Obstructive sleep apnoea syndrome (OSAS) is an under diagnosed condition. Although affecting both adults and children, there is a vast dissimilarity in aetiology, pathophysiology and treatment. A mature association with obesity, cardiovascular disease and heart failure predisposes those with the condition to increased peri-operative morbidity. Definitive diagnosis relies on polysomnographic evidence of sleep-disordered breathing while conservative management hinges on weight reduction and nocturnal continuous positive airway pressure therapy (nCPAP). Pre-operative case detection is vital since short term therapy may alleviate co-morbidities. Anaesthetic management focuses on airway control, support of cardiovascular compromise and avoidance of respiratory depressants. Whilst regional anaesthesia remains the preferred technique for ophthalmic surgery; general anaesthesia is employed for children and deserving adults. Both modalities, however, risk airway embarrassment; either an inability to ventilate and control the airway or sedation-induced airway compromise. Moreover, attention is directed at control of intraocular pressure, postoperative airway oedema and effective analgesia. A physician skilled in sedation and regional ophthalmic anaesthesia techniques is essential because incomplete block and unexpected patient movement risk poor visual outcome. Select open globe injuries may be amenable to repair under regional block. Ultimately, favourable outcomes are enhanced by proactive planning, suitable choice of venue and effective interpersonal communication.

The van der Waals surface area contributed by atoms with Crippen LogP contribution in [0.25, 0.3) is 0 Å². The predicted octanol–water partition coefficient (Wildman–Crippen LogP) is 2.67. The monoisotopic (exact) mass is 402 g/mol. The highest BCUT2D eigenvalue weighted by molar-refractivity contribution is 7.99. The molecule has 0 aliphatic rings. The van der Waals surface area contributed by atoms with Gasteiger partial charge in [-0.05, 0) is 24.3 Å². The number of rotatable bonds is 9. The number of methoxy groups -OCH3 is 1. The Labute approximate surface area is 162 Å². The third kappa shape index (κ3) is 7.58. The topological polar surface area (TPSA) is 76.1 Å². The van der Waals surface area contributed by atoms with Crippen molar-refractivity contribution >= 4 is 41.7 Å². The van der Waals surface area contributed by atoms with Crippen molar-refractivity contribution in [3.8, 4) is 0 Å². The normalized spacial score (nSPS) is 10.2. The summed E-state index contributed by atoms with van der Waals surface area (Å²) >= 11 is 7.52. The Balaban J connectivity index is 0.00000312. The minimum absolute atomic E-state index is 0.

- Obstructive sleep apnoea
- Ophthalmic anaesthesia
- Sleep-disordered breathing
ASJC Scopus subject areas
- Anesthesiology and Pain Medicine